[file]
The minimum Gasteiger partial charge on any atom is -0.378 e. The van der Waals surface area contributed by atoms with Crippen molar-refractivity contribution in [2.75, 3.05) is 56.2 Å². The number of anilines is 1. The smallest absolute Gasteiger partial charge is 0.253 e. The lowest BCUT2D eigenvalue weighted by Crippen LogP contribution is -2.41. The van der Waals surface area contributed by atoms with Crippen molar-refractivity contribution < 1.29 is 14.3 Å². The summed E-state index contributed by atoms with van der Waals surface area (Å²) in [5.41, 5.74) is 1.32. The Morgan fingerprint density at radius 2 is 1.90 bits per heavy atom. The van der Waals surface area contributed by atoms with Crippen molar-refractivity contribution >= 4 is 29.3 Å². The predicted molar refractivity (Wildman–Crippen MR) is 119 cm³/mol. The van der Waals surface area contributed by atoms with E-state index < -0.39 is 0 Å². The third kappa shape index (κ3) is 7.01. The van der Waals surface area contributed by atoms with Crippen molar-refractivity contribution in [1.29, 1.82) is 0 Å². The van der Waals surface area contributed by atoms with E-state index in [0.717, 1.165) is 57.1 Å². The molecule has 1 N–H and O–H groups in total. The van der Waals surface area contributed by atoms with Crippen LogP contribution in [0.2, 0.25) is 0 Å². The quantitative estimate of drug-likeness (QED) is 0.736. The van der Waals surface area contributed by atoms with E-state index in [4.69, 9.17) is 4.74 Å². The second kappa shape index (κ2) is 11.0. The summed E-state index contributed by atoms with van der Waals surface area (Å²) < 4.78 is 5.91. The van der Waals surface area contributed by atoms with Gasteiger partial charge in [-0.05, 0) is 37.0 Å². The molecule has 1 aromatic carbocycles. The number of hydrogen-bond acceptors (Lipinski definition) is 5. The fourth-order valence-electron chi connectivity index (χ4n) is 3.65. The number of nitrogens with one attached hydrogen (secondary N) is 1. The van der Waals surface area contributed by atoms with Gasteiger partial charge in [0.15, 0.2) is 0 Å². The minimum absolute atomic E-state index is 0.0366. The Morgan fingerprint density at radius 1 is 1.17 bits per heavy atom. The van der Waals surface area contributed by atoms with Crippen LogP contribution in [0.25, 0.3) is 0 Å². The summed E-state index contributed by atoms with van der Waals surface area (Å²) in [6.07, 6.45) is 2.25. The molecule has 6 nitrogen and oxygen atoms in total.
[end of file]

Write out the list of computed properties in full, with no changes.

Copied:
The minimum Gasteiger partial charge on any atom is -0.378 e. The van der Waals surface area contributed by atoms with Crippen molar-refractivity contribution in [2.75, 3.05) is 56.2 Å². The number of anilines is 1. The smallest absolute Gasteiger partial charge is 0.253 e. The lowest BCUT2D eigenvalue weighted by Crippen LogP contribution is -2.41. The van der Waals surface area contributed by atoms with Crippen molar-refractivity contribution < 1.29 is 14.3 Å². The summed E-state index contributed by atoms with van der Waals surface area (Å²) in [5.41, 5.74) is 1.32. The Morgan fingerprint density at radius 2 is 1.90 bits per heavy atom. The van der Waals surface area contributed by atoms with Crippen molar-refractivity contribution >= 4 is 29.3 Å². The predicted molar refractivity (Wildman–Crippen MR) is 119 cm³/mol. The van der Waals surface area contributed by atoms with E-state index < -0.39 is 0 Å². The third kappa shape index (κ3) is 7.01. The van der Waals surface area contributed by atoms with Crippen molar-refractivity contribution in [1.29, 1.82) is 0 Å². The van der Waals surface area contributed by atoms with E-state index in [0.717, 1.165) is 57.1 Å². The molecule has 1 N–H and O–H groups in total. The van der Waals surface area contributed by atoms with Crippen LogP contribution in [0.2, 0.25) is 0 Å². The quantitative estimate of drug-likeness (QED) is 0.736. The van der Waals surface area contributed by atoms with E-state index in [4.69, 9.17) is 4.74 Å². The second kappa shape index (κ2) is 11.0. The summed E-state index contributed by atoms with van der Waals surface area (Å²) < 4.78 is 5.91. The van der Waals surface area contributed by atoms with Gasteiger partial charge in [-0.05, 0) is 37.0 Å². The molecule has 1 aromatic carbocycles. The number of hydrogen-bond acceptors (Lipinski definition) is 5. The fourth-order valence-electron chi connectivity index (χ4n) is 3.65. The number of nitrogens with one attached hydrogen (secondary N) is 1. The van der Waals surface area contributed by atoms with Gasteiger partial charge in [0.15, 0.2) is 0 Å². The minimum absolute atomic E-state index is 0.0366. The Morgan fingerprint density at radius 1 is 1.17 bits per heavy atom. The van der Waals surface area contributed by atoms with Crippen LogP contribution in [0.25, 0.3) is 0 Å². The summed E-state index contributed by atoms with van der Waals surface area (Å²) in [6.07, 6.45) is 2.25. The molecule has 6 nitrogen and oxygen atoms in total.